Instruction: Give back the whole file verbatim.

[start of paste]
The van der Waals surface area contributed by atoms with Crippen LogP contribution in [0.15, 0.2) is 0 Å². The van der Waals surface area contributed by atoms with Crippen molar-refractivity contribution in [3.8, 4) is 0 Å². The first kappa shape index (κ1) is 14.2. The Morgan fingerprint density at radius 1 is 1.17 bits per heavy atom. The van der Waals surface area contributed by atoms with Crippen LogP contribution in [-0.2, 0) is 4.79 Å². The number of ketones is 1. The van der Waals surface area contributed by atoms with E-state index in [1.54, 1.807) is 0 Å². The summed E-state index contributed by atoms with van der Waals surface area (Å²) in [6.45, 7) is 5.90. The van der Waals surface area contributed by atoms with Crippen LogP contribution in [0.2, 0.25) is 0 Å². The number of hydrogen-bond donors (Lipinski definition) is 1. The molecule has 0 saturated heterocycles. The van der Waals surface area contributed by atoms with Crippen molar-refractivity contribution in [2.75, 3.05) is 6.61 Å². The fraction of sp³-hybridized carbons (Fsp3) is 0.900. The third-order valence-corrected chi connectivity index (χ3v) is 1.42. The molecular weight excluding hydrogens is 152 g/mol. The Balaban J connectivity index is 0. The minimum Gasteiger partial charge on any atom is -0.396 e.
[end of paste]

The van der Waals surface area contributed by atoms with Crippen LogP contribution in [0.15, 0.2) is 0 Å². The van der Waals surface area contributed by atoms with Crippen molar-refractivity contribution in [3.8, 4) is 0 Å². The first kappa shape index (κ1) is 14.2. The Morgan fingerprint density at radius 1 is 1.17 bits per heavy atom. The van der Waals surface area contributed by atoms with Crippen LogP contribution in [-0.2, 0) is 4.79 Å². The number of ketones is 1. The van der Waals surface area contributed by atoms with E-state index in [1.54, 1.807) is 0 Å². The summed E-state index contributed by atoms with van der Waals surface area (Å²) in [6.45, 7) is 5.90. The van der Waals surface area contributed by atoms with Crippen LogP contribution in [0.2, 0.25) is 0 Å². The number of hydrogen-bond donors (Lipinski definition) is 1. The molecule has 0 saturated heterocycles. The van der Waals surface area contributed by atoms with Crippen molar-refractivity contribution in [2.75, 3.05) is 6.61 Å². The fraction of sp³-hybridized carbons (Fsp3) is 0.900. The third-order valence-corrected chi connectivity index (χ3v) is 1.42. The molecular weight excluding hydrogens is 152 g/mol. The Balaban J connectivity index is 0. The minimum Gasteiger partial charge on any atom is -0.396 e.